Academic Writing

Comments Pertaining to Internet Users' Expression and Information Rights

Author(s): 
Daphne Keller
Publication Date: 
April 27, 2017
Publication Type: 
Other Writing
I write as the Director of Intermediary Liability at Stanford Law School’s Center for Internet and Society. My work there focuses closely on the “Right to Be Forgotten” or “Right to Be De-Listed” under EU data protection law, and under the GDPR in particular. I previously served as Associate General Counsel for Google. In that capacity I testified as a representative to the Leveson Inquiry and later traveled with company’s Advisory Council on the Right to Be Forgotten.
 

The three ‘B's’ of cybersecurity for small businesses

Author(s): 
Scott Shackelford
Publication Date: 
April 17, 2017
Publication Type: 
Other Writing

Large-scale cyberattacks with eye-watering statistics, like the breach of a billion Yahoo accounts in 2016, grab most of the headlines. But what often gets lost in the noise is how often small and medium-sized organizations find themselves under attack.

Good cop cameras, bad rules: The NYPD's body-cam guidelines need fixing

Author(s): 
Harlan Yu
Publication Date: 
April 13, 2017
Publication Type: 
Other Writing

Last summer, the NYPD asked New Yorkers what rules should apply to the body-worn cameras that police will soon begin wearing. The response was overwhelming: More than 25,000 people responded to the department’s survey. The community asked for policies that would make the camera program more transparent, so that the footage can make cops more accountable to the people.

Last week, the NYPD announced its new body-worn camera policy. Turns out, the NYPD isn’t actually that interested in what the public thinks.

Hungary’s government wants to shut down its most prominent university. That may be backfiring.

Author(s): 
Henry Farrell
Publication Date: 
April 10, 2017
Publication Type: 
Other Writing

When Hungary’s government passed a law last week which was effectively intended to shut down Budapest’s Central European University, it surely anticipated that there would be a backlash. It probably did not anticipate mass demonstrations, or senior European politicians threatening to suspend Hungary’s membership of the European Union. Here is how Hungary’s government has gotten into this mess.

Hungary’s leader doesn’t like liberal democracy

Important New Bipartisan Bill To Advance Accountability for International Crimes in Syria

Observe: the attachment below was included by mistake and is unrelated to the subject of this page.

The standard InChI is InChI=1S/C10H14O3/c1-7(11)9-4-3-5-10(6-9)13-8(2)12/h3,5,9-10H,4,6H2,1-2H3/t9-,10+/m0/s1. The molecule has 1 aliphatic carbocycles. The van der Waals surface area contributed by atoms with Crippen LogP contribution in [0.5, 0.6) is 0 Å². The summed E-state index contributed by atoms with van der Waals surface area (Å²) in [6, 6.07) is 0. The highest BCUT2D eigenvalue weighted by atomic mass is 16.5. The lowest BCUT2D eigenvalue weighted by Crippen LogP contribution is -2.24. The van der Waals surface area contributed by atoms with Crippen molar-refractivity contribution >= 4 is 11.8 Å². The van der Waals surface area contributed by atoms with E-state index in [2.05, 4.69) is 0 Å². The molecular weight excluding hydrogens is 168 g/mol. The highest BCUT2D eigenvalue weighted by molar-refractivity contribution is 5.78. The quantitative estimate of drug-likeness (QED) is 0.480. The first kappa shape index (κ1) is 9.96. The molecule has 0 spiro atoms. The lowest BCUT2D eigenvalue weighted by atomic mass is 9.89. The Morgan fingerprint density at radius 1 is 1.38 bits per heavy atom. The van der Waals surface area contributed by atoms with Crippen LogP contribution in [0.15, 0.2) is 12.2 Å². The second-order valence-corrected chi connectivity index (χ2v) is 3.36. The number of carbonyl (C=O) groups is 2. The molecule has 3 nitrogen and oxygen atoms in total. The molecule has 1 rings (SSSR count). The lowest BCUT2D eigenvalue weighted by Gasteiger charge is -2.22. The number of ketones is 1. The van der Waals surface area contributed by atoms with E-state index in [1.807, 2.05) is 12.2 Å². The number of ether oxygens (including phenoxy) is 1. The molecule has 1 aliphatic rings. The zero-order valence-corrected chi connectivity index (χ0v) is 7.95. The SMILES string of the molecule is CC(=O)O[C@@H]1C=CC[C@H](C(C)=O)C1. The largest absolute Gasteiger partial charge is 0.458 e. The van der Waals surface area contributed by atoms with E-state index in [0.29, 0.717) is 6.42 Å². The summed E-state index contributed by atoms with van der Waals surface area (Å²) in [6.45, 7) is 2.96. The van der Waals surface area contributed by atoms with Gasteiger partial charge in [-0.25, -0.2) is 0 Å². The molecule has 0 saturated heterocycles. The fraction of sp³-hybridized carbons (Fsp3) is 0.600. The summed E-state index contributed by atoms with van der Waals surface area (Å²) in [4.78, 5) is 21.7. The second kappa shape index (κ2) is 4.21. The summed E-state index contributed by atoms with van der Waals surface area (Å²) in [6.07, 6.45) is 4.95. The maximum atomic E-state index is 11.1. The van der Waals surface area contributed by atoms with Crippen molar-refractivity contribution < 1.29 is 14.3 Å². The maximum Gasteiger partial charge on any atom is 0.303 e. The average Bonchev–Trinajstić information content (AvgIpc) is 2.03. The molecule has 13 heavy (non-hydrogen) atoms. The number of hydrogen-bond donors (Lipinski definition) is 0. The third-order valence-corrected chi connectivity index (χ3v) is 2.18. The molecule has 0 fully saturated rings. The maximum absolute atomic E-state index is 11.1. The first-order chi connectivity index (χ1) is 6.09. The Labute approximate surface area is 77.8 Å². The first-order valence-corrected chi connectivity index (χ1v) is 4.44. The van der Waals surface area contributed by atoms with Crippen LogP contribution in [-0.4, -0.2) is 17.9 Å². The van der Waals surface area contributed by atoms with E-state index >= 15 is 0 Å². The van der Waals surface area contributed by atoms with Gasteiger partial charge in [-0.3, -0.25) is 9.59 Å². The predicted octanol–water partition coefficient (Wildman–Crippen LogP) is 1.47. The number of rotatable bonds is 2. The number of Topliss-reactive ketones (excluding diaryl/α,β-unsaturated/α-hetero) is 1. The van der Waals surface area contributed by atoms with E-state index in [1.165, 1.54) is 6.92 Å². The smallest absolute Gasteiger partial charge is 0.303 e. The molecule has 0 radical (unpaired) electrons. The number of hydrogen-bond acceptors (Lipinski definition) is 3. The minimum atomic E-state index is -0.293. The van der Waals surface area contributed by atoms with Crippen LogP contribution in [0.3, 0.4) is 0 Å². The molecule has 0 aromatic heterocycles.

Author(s): 
Beth Van Schaack
Publication Date: 
April 10, 2017
Publication Type: 
Other Writing

Following on the heels of last week’s chemical weapon attack in Syria, Senators Marco Rubio (R-FL), Ben Cardin (D-MD), Jeanne Shaheen (D-NH), Bob Corker (R-TN), Bob Menendez (D-NJ), and Todd Young (R-IN) have introduced the Syria War Crimes Accountability Act of 2017, which authorizes the United States to provide technical and other forms of assistance to investigations and other credible transitional justice efforts, including a potential hybrid tribunal.

Here's How Tesla Solves A Self-Driving Crash Dilemma

Author(s): 
Patrick Lin
Publication Date: 
April 5, 2017
Publication Type: 
Other Writing

With very rare exceptions, automakers are famously coy about crash dilemmas.  They don’t want to answer questions about how their self-driving cars would respond to weird, no-win emergencies.  This is understandable, since any answer can be criticized—there’s no obvious solution to a true dilemma, so why play that losing game?

Reforming Surveillance In the Age of Donald Trump

Author(s): 
Jennifer Granick
Publication Date: 
March 25, 2017
Publication Type: 
Other Writing

On Wednesday, the Republican chair of the House Intelligence Committee, Devin Nunes (R-CA), gave a press conference in which he reported that Trump transition team members’ communications were intercepted by US intelligence agencies through “incidental collection.” This follows on Nunes’ concerns, after Michael Flynn stepped down following intelligence reports that he had talked to the Russian ambassador.

Supreme Court Says Patent Trolls Can Wait A While Before Suing

Author(s): 
Daniel Nazer
Publication Date: 
March 22, 2017
Publication Type: 
Other Writing

In a ruling this week that will cheer up patent trolls, the Supreme Court said patent owners can lie in wait for years before suing. This will allow trolls to sit around while others independently develop and build technology. The troll can then jump out from under the bridge and demand payment for work it had nothing to do with.

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